People v. Slaughter

Citation39 Ill.2d 278,235 N.E.2d 566
Decision Date28 March 1968
Docket Number40071,Nos. 39424,40688,s. 39424
PartiesThe PEOPLE of the State of Illinois, Appellee, v. Daniel SLAUGHTER, Appellant.
CourtSupreme Court of Illinois

Page 566

235 N.E.2d 566
39 Ill.2d 278
The PEOPLE of the State of Illinois, Appellee,
Daniel SLAUGHTER, Appellant.
Nos. 39424, 40071, 40688.
Supreme Court of Illinois.
March 28, 1968.

Carl F. McGarrity, LaGrange, appointed by the court, for appellant.

William G. Clark, Atty. Gen., Springfield and John J. Stamos, State's Atty., Chicago (Fred [39 Ill.2d 279] G. Leach, Asst Atty. Gen., and Elmer C. Kissane, Asst. State's Atty., of counsel), for appellee.

SCHAEFER, Justice.

The basic issue that permeates these consolidated cases concerns the quality of representation required of counsel appointed to represent an indigent prisoner in proceedings under the Post-Conviction Hearing Act. Ill.Rev.Stat.1965, chap. 38, pars. 122--1 through 122--7.

After a trial before a judge of the circuit court of Cook County, the defendant, Daniel Slaughter, was found guilty of the murder of his wife, and on November 24, 1961, he was sentenced to imprisonment for a term of fourteen years. On writ of error the judgment of conviction was affirmed. (People v. Slaughter, 29 Ill.2d 384, 194 N.E.2d 193.) In that case the court held that by introducing evidence on his own behalf the defendant had waived his contention that a verdict in his favor should have been directed at the close of the People's evidence. His other principal contention, that the element of malice aforethought was not established beyond a reasonable doubt, presented, in the opinion of the court, 'a closer issue.' (29 Ill.2d at 389, 194 N.E.2d 193.) In resolving that issue the court relied first upon testimony that on a previous occasion, during

Page 567

a quarrel with his wife, the defendant had threatened to 'knock her brains out,' and second, upon his conflicting versions of the 'accident' and the conflict between his explanations and the physical facts. After discussing the evidence the court concluded: 'Such vacillations are hardly consistent with an honest claim of accident and we believe that defendant, having undertaken to explain and justify the shooting to the authorities, may be judged by the conflicts and improbabilities in those explanations. Considered in conjunction with the evidence of malice implicit in defendant's prior threat to do violence to his wife, we [39 Ill.2d 280] are satisfied that there was sufficient evidence to establish the element of malice beyond a reasonable doubt.' 29 Ill.2d at 390--391, 194 N.E.2d at 196.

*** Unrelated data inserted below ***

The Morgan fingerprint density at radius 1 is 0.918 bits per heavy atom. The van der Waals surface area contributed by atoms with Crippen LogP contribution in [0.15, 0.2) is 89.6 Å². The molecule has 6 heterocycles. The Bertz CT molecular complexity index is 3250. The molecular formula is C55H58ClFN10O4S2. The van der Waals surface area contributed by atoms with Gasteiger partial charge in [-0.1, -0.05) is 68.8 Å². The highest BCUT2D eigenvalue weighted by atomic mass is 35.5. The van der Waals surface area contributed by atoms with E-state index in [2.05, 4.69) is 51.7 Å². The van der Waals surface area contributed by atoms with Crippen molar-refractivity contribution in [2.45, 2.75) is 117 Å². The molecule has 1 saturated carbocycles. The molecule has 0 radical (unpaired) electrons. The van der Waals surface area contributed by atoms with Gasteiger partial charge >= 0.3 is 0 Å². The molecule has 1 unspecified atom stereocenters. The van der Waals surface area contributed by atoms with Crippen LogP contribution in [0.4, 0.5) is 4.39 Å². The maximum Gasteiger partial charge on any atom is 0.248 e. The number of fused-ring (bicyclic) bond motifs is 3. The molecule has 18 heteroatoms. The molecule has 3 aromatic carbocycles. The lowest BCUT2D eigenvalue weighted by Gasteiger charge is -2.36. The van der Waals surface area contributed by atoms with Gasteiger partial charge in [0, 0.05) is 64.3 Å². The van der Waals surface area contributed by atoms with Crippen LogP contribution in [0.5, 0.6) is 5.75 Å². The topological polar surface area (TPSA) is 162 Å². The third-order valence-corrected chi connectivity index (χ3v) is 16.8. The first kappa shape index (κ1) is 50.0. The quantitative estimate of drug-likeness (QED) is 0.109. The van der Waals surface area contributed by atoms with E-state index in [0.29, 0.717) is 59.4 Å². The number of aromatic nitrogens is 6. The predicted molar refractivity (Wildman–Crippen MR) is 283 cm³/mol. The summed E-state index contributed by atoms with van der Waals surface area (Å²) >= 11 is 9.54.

On November 9, 1965, the defendant filed a Pro se post-conviction petition in which he alleged his indigence and requested the appointment of counsel. While his petition used something akin to legal terminology, it was basically incoherent. The last two paragraphs are illustrative. 'The entire proceedings upon which the conviction was had were grossly illegal, wanting in law, and contrary to the Constitution of the United States, and the State of Illinois, being contested in the following manner:

'Petitioner's allegations of the manner in which his Constitutional Rights were violated, on the allegations the petitioner bases his petition, and he verily believes that upon hearing of the cause under the Post-Conviction Hearing Act, Rule 27 it will be much more clearly shown that this petitioner was deprived of his liberty without due process of law, and reversal shall be entered by the Court of jurisdiction in accordance with the meaning of Article Two (2) Section Nineteen (19), of the Illinois State Constitution, and the (14th) Amendment of the Constitution of the United States. His lack of funds and his inability to the required date from his place of incarceration, upon hearing of the cause he be given the use of subpoena to obtain the truth to place before the Court.'